During the layoffs, our Community Team saw some major changes, so Support absorbed some of our social channel coverage to help lighten their load. The team was having a hard time juggling phones, live chat, social coverage, and tickets all at once, so we re-evaluated our process. Our customers are able to submit tickets from almost anywhere on the site, so we decided to try an experiment and cut our live chat program. The results blew us away. We hit our best median first reply time ever despite some record breaking ticket volumes and outages. Our customers are able to get answers faster, and our team is less overwhelmed. This new process might not work forever, but for now, it’s great!
6. Don’t get stuck in the weeds
I’ve had moments in my career where I’ve been so focused on the fire that’s in front of my face, I’ve completely dismissed my long-term growth and career goals. Sure, we all have moments where we need to focus on the present rather than thinking towards the future, but make sure you don’t stay so zoomed in to the problem in front of your face that you don’t give enough attention to your long-term goals.
Post-layoffs, our team members became experts at giving each other tactical, day-to-day feedback, but we stopped having meaningful check-ins around career growth and development. Once we realized it, we went into high gear to write new documentation on career growth and re-invigorate our check-ins. Now even when times are hectic, we still have ways to keep the big picture in mind.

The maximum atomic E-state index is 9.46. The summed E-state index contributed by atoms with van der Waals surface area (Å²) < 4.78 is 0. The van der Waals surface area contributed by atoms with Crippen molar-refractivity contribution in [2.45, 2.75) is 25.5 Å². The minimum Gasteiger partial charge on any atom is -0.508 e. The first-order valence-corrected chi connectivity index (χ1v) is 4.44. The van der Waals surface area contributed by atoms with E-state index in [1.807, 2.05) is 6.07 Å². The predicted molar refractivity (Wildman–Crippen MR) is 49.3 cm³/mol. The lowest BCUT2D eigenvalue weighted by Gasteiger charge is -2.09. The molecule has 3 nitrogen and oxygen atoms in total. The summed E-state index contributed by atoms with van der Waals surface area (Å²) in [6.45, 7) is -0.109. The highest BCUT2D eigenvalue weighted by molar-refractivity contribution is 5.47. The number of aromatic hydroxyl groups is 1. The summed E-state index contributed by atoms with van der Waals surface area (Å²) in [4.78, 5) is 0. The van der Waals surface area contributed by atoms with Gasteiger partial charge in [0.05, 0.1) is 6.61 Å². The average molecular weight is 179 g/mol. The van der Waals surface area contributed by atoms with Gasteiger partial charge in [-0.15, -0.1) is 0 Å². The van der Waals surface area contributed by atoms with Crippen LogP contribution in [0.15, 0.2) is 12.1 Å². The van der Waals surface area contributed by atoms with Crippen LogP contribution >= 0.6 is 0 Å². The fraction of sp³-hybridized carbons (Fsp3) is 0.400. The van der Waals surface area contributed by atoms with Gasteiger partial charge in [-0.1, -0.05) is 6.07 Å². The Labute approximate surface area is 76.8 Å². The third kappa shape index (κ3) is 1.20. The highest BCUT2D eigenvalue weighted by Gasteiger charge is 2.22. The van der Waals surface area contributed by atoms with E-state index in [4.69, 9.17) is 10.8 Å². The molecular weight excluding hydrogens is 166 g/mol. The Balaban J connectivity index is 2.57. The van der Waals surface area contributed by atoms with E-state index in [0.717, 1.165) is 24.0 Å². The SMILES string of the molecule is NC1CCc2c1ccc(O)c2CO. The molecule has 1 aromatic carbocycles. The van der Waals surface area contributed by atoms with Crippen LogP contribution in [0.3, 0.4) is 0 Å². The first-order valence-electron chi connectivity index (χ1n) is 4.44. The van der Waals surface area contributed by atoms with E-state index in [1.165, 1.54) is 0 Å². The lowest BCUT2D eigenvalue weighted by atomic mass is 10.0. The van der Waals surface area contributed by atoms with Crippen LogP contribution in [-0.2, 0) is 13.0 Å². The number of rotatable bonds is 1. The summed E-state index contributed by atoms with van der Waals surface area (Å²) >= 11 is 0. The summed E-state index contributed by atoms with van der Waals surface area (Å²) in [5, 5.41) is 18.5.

7. Have honest conversations, even when they’re hard
I love moments when a team pulls together to overcome a challenge, but I get worried if I see my team make similar mistakes over and over again. In addition to celebrating when you’ve conquered a hurdle, talk with your team as a group. Ask yourselves questions like “How did we get into this situation?” “Given what we know now, would we handle things the same way?” “What did we do well?” “What could we have done better?” “How can we avoid these pain points down the line?”